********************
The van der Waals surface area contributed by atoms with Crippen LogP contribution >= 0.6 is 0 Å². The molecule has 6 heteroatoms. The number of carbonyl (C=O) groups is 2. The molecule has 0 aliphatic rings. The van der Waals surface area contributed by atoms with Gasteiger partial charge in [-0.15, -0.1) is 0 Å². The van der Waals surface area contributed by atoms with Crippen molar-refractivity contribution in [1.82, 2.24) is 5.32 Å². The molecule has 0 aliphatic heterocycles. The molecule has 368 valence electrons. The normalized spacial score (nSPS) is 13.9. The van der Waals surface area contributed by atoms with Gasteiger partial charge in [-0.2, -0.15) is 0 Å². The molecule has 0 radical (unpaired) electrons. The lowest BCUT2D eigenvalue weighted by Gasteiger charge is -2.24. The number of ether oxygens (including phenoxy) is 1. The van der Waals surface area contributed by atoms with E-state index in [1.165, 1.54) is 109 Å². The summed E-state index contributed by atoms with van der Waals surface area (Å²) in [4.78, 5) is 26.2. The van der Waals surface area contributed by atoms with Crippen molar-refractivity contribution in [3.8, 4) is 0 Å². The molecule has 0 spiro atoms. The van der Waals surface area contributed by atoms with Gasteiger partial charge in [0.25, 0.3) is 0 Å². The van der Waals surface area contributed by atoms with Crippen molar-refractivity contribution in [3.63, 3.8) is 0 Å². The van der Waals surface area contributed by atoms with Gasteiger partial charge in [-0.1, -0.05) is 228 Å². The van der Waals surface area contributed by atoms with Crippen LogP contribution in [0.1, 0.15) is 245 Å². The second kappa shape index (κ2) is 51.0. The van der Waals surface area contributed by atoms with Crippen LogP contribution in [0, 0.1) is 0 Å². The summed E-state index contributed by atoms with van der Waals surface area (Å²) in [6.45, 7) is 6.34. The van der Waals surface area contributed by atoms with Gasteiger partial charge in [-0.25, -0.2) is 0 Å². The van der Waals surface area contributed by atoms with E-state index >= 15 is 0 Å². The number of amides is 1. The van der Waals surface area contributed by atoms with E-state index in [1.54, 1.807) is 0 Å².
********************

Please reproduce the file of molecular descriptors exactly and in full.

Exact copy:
The van der Waals surface area contributed by atoms with Crippen LogP contribution >= 0.6 is 0 Å². The molecule has 6 heteroatoms. The number of carbonyl (C=O) groups is 2. The molecule has 0 aliphatic rings. The van der Waals surface area contributed by atoms with Gasteiger partial charge in [-0.15, -0.1) is 0 Å². The van der Waals surface area contributed by atoms with Crippen molar-refractivity contribution in [1.82, 2.24) is 5.32 Å². The molecule has 0 aliphatic heterocycles. The molecule has 368 valence electrons. The normalized spacial score (nSPS) is 13.9. The van der Waals surface area contributed by atoms with Gasteiger partial charge in [-0.2, -0.15) is 0 Å². The molecule has 0 radical (unpaired) electrons. The lowest BCUT2D eigenvalue weighted by Gasteiger charge is -2.24. The number of ether oxygens (including phenoxy) is 1. The van der Waals surface area contributed by atoms with E-state index in [1.165, 1.54) is 109 Å². The summed E-state index contributed by atoms with van der Waals surface area (Å²) in [4.78, 5) is 26.2. The van der Waals surface area contributed by atoms with Crippen molar-refractivity contribution in [3.8, 4) is 0 Å². The molecule has 0 spiro atoms. The van der Waals surface area contributed by atoms with Gasteiger partial charge in [0.25, 0.3) is 0 Å². The van der Waals surface area contributed by atoms with Crippen molar-refractivity contribution in [3.63, 3.8) is 0 Å². The van der Waals surface area contributed by atoms with Gasteiger partial charge in [-0.1, -0.05) is 228 Å². The van der Waals surface area contributed by atoms with Crippen LogP contribution in [0.1, 0.15) is 245 Å². The second kappa shape index (κ2) is 51.0. The van der Waals surface area contributed by atoms with Crippen LogP contribution in [0, 0.1) is 0 Å². The summed E-state index contributed by atoms with van der Waals surface area (Å²) in [6.45, 7) is 6.34. The van der Waals surface area contributed by atoms with Gasteiger partial charge in [-0.25, -0.2) is 0 Å². The van der Waals surface area contributed by atoms with E-state index >= 15 is 0 Å². The number of amides is 1. The van der Waals surface area contributed by atoms with E-state index in [1.54, 1.807) is 0 Å².